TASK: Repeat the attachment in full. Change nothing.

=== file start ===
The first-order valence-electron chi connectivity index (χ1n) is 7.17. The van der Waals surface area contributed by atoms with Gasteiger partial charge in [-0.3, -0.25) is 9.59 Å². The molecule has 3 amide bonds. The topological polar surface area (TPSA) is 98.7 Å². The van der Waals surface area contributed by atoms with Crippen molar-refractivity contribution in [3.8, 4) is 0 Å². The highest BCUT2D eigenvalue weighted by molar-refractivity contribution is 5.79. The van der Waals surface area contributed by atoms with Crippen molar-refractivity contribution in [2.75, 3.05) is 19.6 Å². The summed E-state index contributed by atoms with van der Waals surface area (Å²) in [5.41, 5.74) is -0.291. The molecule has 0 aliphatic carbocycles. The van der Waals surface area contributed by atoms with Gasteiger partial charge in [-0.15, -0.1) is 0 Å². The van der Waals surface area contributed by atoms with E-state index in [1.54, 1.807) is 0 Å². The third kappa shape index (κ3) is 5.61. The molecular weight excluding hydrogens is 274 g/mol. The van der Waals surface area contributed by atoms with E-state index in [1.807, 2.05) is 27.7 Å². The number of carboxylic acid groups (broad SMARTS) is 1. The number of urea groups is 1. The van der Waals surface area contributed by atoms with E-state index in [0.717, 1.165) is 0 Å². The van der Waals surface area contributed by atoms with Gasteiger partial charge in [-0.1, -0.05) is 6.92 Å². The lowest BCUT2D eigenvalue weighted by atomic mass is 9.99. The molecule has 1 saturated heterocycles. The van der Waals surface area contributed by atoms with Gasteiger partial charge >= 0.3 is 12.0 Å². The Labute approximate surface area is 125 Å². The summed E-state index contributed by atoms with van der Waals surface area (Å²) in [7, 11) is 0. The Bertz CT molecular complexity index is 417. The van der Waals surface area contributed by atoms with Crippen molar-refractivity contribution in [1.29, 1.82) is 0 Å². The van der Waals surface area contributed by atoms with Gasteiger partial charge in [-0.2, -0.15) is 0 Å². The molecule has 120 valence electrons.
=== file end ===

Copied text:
The first-order valence-electron chi connectivity index (χ1n) is 7.17. The van der Waals surface area contributed by atoms with Gasteiger partial charge in [-0.3, -0.25) is 9.59 Å². The molecule has 3 amide bonds. The topological polar surface area (TPSA) is 98.7 Å². The van der Waals surface area contributed by atoms with Crippen molar-refractivity contribution in [3.8, 4) is 0 Å². The highest BCUT2D eigenvalue weighted by molar-refractivity contribution is 5.79. The van der Waals surface area contributed by atoms with Crippen molar-refractivity contribution in [2.75, 3.05) is 19.6 Å². The summed E-state index contributed by atoms with van der Waals surface area (Å²) in [5.41, 5.74) is -0.291. The molecule has 0 aliphatic carbocycles. The van der Waals surface area contributed by atoms with Gasteiger partial charge in [-0.15, -0.1) is 0 Å². The van der Waals surface area contributed by atoms with E-state index in [1.54, 1.807) is 0 Å². The third kappa shape index (κ3) is 5.61. The molecular weight excluding hydrogens is 274 g/mol. The van der Waals surface area contributed by atoms with E-state index in [1.807, 2.05) is 27.7 Å². The number of carboxylic acid groups (broad SMARTS) is 1. The number of urea groups is 1. The van der Waals surface area contributed by atoms with E-state index in [0.717, 1.165) is 0 Å². The van der Waals surface area contributed by atoms with Gasteiger partial charge in [-0.1, -0.05) is 6.92 Å². The lowest BCUT2D eigenvalue weighted by atomic mass is 9.99. The molecule has 1 saturated heterocycles. The van der Waals surface area contributed by atoms with Gasteiger partial charge >= 0.3 is 12.0 Å². The Labute approximate surface area is 125 Å². The summed E-state index contributed by atoms with van der Waals surface area (Å²) in [7, 11) is 0. The Bertz CT molecular complexity index is 417. The van der Waals surface area contributed by atoms with Crippen molar-refractivity contribution in [1.29, 1.82) is 0 Å². The van der Waals surface area contributed by atoms with Gasteiger partial charge in [-0.2, -0.15) is 0 Å². The molecule has 120 valence electrons.